£10M UK-India Virtual Joint Centres in Agricultural Nitrogen
A £10M investment from the Newton-Bhabba fund will support collaboration between UK and Indian scientists which will help meet the challenge of sustainably producing enough food for a growing population whilst reducing pollution and greenhouse gas emissions.
The funding (£5M from the UK with matched resources from India) will create four new Virtual Joint Centres in Agricultural Nitrogen delivered in partnership by BBSRC, the Natural Environment Research Council (NERC) and the Department of Biotechnology India (DBT).
The centres will be established between leading UK and Indian researchers to deliver training, capacity building and innovative research which will inform the sustainable use of nitrogen fertiliser in Indian agriculture. The Centres comprise multiple research organisations in the UK and India, with each Centre representing a ~£2.5M co-investment from the Indian Department of Biotechnology and the UK Research Councils.
Nitrogen is a crucial fertiliser for crops and there is a global need to optimise its use in agriculture. A balance must be struck between the provision of adequate nitrogen to maximise crop yields, the energy-intensive process of manufacturing synthetic nitrogen fertiliser, and the release of excess reactive nitrogen to the environment. Research undertaken at these Centres will focus on development of solutions to address this Nitrogen problem.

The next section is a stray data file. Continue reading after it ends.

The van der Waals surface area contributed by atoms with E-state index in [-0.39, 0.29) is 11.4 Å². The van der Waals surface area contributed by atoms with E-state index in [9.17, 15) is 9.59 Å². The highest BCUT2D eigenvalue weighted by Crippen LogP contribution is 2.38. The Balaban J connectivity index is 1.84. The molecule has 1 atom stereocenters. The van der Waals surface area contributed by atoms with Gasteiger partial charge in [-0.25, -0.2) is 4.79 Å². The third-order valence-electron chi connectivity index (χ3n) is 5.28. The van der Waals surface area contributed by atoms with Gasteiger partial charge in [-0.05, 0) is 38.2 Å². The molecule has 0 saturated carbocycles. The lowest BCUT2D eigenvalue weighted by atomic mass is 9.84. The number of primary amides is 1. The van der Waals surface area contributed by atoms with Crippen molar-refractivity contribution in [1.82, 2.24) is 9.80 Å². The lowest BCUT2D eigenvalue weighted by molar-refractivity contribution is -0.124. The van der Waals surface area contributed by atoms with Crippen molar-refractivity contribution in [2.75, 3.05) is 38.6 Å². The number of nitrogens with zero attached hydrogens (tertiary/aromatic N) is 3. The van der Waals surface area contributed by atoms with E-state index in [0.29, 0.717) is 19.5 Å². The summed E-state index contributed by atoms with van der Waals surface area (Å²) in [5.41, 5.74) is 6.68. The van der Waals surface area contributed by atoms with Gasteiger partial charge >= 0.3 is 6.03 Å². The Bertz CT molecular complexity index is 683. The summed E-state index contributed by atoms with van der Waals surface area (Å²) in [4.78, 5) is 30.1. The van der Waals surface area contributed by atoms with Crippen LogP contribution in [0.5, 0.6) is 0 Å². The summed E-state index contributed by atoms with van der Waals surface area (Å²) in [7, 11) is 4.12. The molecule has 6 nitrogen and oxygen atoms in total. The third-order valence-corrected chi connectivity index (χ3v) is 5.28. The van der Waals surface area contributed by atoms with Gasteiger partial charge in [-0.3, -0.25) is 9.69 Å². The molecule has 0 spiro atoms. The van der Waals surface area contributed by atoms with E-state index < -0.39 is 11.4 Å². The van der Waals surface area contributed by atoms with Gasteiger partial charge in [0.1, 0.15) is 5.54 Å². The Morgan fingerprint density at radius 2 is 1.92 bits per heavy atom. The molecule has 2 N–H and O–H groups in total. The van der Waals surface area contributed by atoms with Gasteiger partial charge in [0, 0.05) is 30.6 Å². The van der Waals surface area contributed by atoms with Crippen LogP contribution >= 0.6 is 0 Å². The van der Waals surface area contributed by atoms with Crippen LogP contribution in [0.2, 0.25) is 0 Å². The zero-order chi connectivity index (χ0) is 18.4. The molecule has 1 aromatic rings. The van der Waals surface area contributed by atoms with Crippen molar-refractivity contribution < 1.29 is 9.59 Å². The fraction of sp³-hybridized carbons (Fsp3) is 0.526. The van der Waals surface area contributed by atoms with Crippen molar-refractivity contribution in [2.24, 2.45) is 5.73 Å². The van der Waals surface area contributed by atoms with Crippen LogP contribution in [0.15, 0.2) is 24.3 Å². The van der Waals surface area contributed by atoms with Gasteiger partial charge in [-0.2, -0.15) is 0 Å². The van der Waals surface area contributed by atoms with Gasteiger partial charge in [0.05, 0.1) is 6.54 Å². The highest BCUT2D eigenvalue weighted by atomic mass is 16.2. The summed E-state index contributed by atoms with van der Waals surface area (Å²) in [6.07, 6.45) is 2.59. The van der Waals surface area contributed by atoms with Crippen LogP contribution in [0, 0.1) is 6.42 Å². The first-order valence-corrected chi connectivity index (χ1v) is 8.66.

This investment further strengthens collaborative research between the UK and India in the bio and environmental sciences and forms part of a wider strategic partnership between the Department of Biotechnology in India and the UK Research Councils.
Steve Visscher, BBSRC Deputy Chief Executive – International, said: “The Department of Biotechnology India is a key strategic partner for BBSRC and I am delighted that the Newton Fund has enabled BBSRC, NERC and DBT India to invest in four new Virtual Joint Centres in Agricultural Nitrogen.
“Optimising nitrogen fertiliser is essential to the challenge of sustainably feeding a growing world population as well as mitigating the impact of agriculture on our environment. Scientists at the new centres will conduct innovative research pursuing the production of high crop yields with lower inputs of nitrogen fertiliser.”
The UK-India Virtual Joint Centres form part of a larger Newton Fund investment in Agricultural Nitrogen which will fund complementary virtual joint centres with China and Brazil.
The UK-India Virtual Joint Centres in Agricultural Nitrogen are:
- India-UK Nitrogen Fixation Centre (IUNFC) – Professor Philip Poole, University of Oxford working with Dr D.L.N Rao, ICAR Indian Institute of Soil Science and researchers at the John Innes Centre, University of Baroda, University of Calcutta, University of Hyderabad, ICAR India Agricultural Research Institute and The Energy and Resources Institute, New Delhi.
This Virtual Joint Centre aims to tackle problems of food security, environmental and economic challenges of crop production and soil improvement in India through world class fundamental and applied research on biological nitrogen fixation (BNF). In the short/medium term, this knowledge will lead to changes in agricultural practices in India, bringing economic, environmental and social benefits. In the longer term, it will provide a platform to engineer nitrogen fixation in cereal crops.